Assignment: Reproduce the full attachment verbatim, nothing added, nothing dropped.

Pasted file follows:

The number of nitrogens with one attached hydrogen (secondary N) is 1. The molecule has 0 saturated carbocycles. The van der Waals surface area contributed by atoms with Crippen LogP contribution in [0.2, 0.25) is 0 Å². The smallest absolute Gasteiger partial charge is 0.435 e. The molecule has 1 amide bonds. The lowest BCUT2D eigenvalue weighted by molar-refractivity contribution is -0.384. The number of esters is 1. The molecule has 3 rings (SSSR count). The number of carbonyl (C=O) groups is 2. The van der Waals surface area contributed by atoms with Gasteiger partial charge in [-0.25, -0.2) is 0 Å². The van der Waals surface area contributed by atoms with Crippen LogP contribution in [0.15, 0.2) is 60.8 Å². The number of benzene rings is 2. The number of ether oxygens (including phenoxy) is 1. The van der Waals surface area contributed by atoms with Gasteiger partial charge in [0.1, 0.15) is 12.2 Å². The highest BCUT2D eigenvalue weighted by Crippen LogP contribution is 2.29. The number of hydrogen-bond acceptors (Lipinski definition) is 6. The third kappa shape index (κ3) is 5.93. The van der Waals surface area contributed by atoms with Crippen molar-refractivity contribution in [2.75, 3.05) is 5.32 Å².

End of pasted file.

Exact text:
The number of nitrogens with one attached hydrogen (secondary N) is 1. The molecule has 0 saturated carbocycles. The van der Waals surface area contributed by atoms with Crippen LogP contribution in [0.2, 0.25) is 0 Å². The smallest absolute Gasteiger partial charge is 0.435 e. The molecule has 1 amide bonds. The lowest BCUT2D eigenvalue weighted by molar-refractivity contribution is -0.384. The number of esters is 1. The molecule has 3 rings (SSSR count). The number of carbonyl (C=O) groups is 2. The van der Waals surface area contributed by atoms with Gasteiger partial charge in [-0.25, -0.2) is 0 Å². The van der Waals surface area contributed by atoms with Crippen LogP contribution in [0.15, 0.2) is 60.8 Å². The number of benzene rings is 2. The number of ether oxygens (including phenoxy) is 1. The van der Waals surface area contributed by atoms with Gasteiger partial charge in [0.1, 0.15) is 12.2 Å². The highest BCUT2D eigenvalue weighted by Crippen LogP contribution is 2.29. The number of hydrogen-bond acceptors (Lipinski definition) is 6. The third kappa shape index (κ3) is 5.93. The van der Waals surface area contributed by atoms with Crippen molar-refractivity contribution in [2.75, 3.05) is 5.32 Å².